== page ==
Cambodia Cycling Tours

An Introduction


Cambodia brings to mind two opposing images. Either a fabulous complex of ancient temples surrounded by dense jungle— Angkor, or a country of land mines and killing fields perpetrated by fanatical Marxist guerrillas— the Khmer Rouge. Fortunately, for both the Cambodians and their foreign guests, the Angkorian aspect is currently more visible. While a visitor may want to see the Tuol Sleng Museum in Phnom Penh, a former KR prison and torture centre, he is more likely to spend his time exploring the fabulous temples of Angkor and other historic sites throughout the country, or even relaxing on an idyllic beach in the south. A land of contrasts and rich history, now in an era of vigorous development, Cambodia offers something for everyone.

Cambodia, which is roughly the size of England, is located in the centre of Southeast Asia, surrounded by Thailand, Laos, and Vietnam. The Mekong River traverses the country from north to south, but the major geographical feature of the county is the Tonle Sap, a huge lake extending from north of Phnom Penh to near Angkor. The Tonle Sap is fed by the Sap River, which in a unique hydrological phenomenon, changes its direction of flow depending on the level of its larger sibling, the Mekong. This event, which occurs at the beginning and the end of the rainy season, is celebrated in late October with a lively festival called Bon Om Tuk which features music, dancing and boat races on the Sap River and in the moats of Angkor.

Angkor, a complex of temples covering over 200 square kilometers in the north of the country is the historical and cultural heart of Cambodia. From the 9th to the 14th centuries CE, a series of deva raja, literally god kings, ruled Southeast Asia from this splendid capital, which at its peak was the largest city in the world, with over 1 million inhabitants. The monuments they built to honor their Hindu and Buddhist deities, as well as themselves, make Angkor the most impressive historical site in all of Asia, and a serious rival to Egypt’s valley of the Nile. To use the word “ruins” for Angkor is unfair— even those of us not historically inclined are stunned by the immensity and beauty of the spot. Truly, there is no place like it on the face of the earth.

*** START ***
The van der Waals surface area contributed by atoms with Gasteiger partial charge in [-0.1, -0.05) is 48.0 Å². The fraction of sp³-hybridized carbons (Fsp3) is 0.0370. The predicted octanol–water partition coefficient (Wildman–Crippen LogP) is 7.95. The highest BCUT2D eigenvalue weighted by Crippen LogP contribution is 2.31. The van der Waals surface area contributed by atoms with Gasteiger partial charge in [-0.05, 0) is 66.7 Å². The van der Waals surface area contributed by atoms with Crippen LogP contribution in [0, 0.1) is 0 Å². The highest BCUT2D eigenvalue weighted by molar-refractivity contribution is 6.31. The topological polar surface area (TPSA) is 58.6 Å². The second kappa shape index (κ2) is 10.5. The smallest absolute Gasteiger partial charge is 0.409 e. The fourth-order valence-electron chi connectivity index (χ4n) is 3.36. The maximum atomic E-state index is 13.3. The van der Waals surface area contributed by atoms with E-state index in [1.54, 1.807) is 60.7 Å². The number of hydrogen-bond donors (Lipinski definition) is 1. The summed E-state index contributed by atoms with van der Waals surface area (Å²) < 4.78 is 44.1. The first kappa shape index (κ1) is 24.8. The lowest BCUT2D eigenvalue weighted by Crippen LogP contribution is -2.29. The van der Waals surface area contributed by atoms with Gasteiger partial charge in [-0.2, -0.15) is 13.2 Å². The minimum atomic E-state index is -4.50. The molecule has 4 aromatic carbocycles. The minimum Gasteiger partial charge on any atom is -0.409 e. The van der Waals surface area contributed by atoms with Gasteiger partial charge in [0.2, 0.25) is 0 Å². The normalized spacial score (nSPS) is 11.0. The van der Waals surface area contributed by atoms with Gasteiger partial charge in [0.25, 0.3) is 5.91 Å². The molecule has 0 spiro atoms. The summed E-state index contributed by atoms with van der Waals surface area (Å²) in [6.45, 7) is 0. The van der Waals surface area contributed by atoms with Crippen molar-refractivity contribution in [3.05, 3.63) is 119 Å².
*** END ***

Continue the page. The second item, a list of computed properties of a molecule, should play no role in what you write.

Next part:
After a visit to Angkor, one can be ready for simple pleasures. The capital of Phnom Penh offers bustling markets, colonial architecture and excellent French and Cambodian cuisine. Casinos and discos glitter in the evenings. Visits to the beaches at Sihanoukville and Kep call to mind Thailand of twenty years ago. Excellent seafood and miles of deserted white sands encourage extended stays.

Cambodia has been enjoying the fruits of peace for the last decade, and the country is in a state of dynamic development. Improved security and acceptable accommodation now allow the visitor access to areas that have been off limits for decades, such as Stung Treng and Ratanakiri provinces the Northeast of the country. In these remote areas, one can experience real exploration. With its diversity of attractions, some only recently opened to visitors, Cambodia qualifies as a must see destination.

More information about some of the places we visit during our cycling trips:

Angkor Wat: Vestiges of the ancient Khmer civilization, a place you must see.

Phnom Penh: Cambodia’s bustling capital.

The Cambodian Coast: With the beach resort of Sihanoukville and Independence beach.


  • Angkor Wat Explorer (remote) 5 days / 4 nights

    Cycling the lost Temples of Angkor Wat. Join us for 3 days and follow us on amazing trails through remote areas of Angkor Wat. We ride further deep into remote and less visited Temples as Bantey Srei and Beng Melea. This trip start in Siem Reap.

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  • Angkor Wat Classic cycling tour 3 days / 2 nights

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  • Cycling to Kompong Pluk and the sunken forest 1 day

    Cycling to Kompong Pluk and the sunken forest

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